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26 minutes ago, thunderhead 2005 said:

To this day i still remember the 7th June 1996 storm that swept CS England, it was a hot day 30'c and storms initiated in the southwest then moved NE . The lightning and thunder with Hail was amazing. i remember the france imports during the evenings after hot weather in the 90's (all nighters). There is definitely a decline in CS England with most moving SE even to a point now they move SE across the channel or get decay into a thundery mess. does the sea temperature in the channel have any affect on elevated & surface based storms?  also the veering winds that were on Tuesdays predicted storms were NE to N so im guessing they influence the moving direction. 

Sea temps have nothing to do with elevated storms, but they will absolutely affect surface based storms. Also, what are you doing in Andover? Get out of my town!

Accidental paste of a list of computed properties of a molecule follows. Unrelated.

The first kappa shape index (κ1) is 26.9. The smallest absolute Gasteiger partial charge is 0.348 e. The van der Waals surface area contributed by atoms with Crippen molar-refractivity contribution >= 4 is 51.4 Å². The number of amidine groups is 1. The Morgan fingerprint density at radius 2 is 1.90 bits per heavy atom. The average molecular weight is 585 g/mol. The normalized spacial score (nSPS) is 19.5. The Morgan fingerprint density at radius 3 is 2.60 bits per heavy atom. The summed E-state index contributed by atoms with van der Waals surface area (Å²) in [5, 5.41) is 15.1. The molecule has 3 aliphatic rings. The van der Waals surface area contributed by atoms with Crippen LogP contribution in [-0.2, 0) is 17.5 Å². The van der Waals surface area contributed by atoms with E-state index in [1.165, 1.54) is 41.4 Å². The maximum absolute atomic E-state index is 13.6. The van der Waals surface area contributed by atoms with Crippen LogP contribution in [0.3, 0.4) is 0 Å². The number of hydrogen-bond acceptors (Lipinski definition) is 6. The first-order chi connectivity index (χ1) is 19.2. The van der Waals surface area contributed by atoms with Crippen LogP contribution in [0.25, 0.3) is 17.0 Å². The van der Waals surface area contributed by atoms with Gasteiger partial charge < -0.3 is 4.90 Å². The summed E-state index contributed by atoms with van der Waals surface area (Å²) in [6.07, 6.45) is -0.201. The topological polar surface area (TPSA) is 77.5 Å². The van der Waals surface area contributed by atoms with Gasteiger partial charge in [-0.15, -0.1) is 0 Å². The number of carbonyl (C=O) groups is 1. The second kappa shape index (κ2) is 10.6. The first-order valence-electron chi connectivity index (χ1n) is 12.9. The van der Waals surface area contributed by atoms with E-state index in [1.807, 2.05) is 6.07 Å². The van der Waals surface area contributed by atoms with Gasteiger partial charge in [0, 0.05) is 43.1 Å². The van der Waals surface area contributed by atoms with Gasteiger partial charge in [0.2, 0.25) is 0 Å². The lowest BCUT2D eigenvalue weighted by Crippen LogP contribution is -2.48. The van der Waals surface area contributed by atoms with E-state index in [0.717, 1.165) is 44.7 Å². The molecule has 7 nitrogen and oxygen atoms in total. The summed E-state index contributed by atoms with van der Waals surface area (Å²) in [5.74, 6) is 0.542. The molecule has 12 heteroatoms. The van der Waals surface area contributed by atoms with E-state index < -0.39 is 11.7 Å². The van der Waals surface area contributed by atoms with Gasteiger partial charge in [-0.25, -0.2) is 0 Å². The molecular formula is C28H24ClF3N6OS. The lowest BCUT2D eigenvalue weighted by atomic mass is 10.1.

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1 hour ago, Azazel said:

Sea temps have nothing to do with elevated storms, but they will absolutely affect surface based storms. Also, what are you doing in Andover? Get out of my town!

ahahahah lived here all my life!

 

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Being back Ian McCaskill , when I think back there seemed more storms when he did the forecasts  😛 , I associate him with thunderstorms

That table by TM confirms what I feared, a  notable decline,  the sad thing is the decline seems worse than even those stats suggest

Is it just a fluke of the law of averages, with a randon lull this decade , and the figures will go up again.  or is something going on ? 

 

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40 minutes ago, IanR said:

Being back Ian McCaskill , when I think back there seemed more storms when he did the forecasts  😛 , I associate him with thunderstorms

That table by TM confirms what I feared, a  notable decline,  the sad thing is the decline seems worse than even those stats suggest

Is it just a fluke of the law of averages, with a randon lull this decade , and the figures will go up again.  or is something going on ? 

 

Remember these storms.